The rainbow nation goes back to work and back to real life after hosting a very successful World Cup. NPR's Africa correspondent, Ofeibea Quist-Arcton hopes the world sends South Africa good vibes to keep the country on "Soccer Cloud 9."
NPR foreign correspondent, Jason Beaubien, writes about the significance of the World Cup now that his kids are old enough to care. Maybe he'll be on assignment in Brazil for World Cup 2014.
Iker Casillas landed an impromptu kiss on his journalist girlfriend on live TV. It's being called the victory kiss.
'Cleats' contributor, Rosie Schaap congratulates Spain, but is still a die-hard Dutch fan hoping to cry 'Oranje' tears of joy in four years.
This World Cup final match was rugged: not the artistry Spain is known for, nor the beauty Oranje generally brings to the pitch. In the end, the Spanish take the golden trophy with just one goal.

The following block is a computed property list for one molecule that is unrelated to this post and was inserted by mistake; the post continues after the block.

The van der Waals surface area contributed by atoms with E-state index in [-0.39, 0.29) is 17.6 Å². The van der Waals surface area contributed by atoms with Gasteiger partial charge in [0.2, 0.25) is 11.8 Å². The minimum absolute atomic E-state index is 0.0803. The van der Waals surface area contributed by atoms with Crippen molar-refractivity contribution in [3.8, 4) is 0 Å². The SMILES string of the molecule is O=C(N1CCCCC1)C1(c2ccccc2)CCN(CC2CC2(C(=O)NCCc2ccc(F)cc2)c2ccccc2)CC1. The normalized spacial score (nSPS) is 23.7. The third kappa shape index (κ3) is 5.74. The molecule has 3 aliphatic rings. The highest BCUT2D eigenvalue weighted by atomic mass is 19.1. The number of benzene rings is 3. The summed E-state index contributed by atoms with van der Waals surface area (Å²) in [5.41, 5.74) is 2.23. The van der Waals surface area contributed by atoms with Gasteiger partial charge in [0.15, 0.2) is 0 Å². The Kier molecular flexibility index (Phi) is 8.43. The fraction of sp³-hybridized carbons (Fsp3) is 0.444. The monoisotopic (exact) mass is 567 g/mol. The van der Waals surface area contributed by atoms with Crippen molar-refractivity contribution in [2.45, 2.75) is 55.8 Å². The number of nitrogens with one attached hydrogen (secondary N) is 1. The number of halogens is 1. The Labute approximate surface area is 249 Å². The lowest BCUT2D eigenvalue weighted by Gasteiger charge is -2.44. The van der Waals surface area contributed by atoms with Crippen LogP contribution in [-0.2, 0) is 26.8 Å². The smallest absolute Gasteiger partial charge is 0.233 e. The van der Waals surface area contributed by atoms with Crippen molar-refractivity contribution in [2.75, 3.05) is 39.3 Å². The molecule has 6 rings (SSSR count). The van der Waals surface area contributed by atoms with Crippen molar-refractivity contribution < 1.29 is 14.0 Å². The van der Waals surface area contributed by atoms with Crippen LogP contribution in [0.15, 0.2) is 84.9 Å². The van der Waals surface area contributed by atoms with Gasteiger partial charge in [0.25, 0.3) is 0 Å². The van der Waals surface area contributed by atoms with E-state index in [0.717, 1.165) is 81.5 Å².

Germany deserved to win 3-2 and finished third for the second time in succession. The storyline of the match doesn’t really matter — safe to say the Uruguayan goalkeeper was poor and was culpable for each of the German goals.
Who could forget ESPN announcers shouting Tshabalala! From Landon Donovan's 91 minute goal to Gyan's penalty fudge, NPR bloggers share the moments that made them mad, sad, and oh-so-happy. What was your top pick?
You'd assume the a new, smoother ball would make be faster and steadier. But you'd be wrong.
The 2010 World Cup final features Europe's two biggest party countries, in Spain and Holland. Scenes of fans-gone-wild in the plazas of Amsterdam and Madrid should help ease the global audience's distaste for an all-Europe final.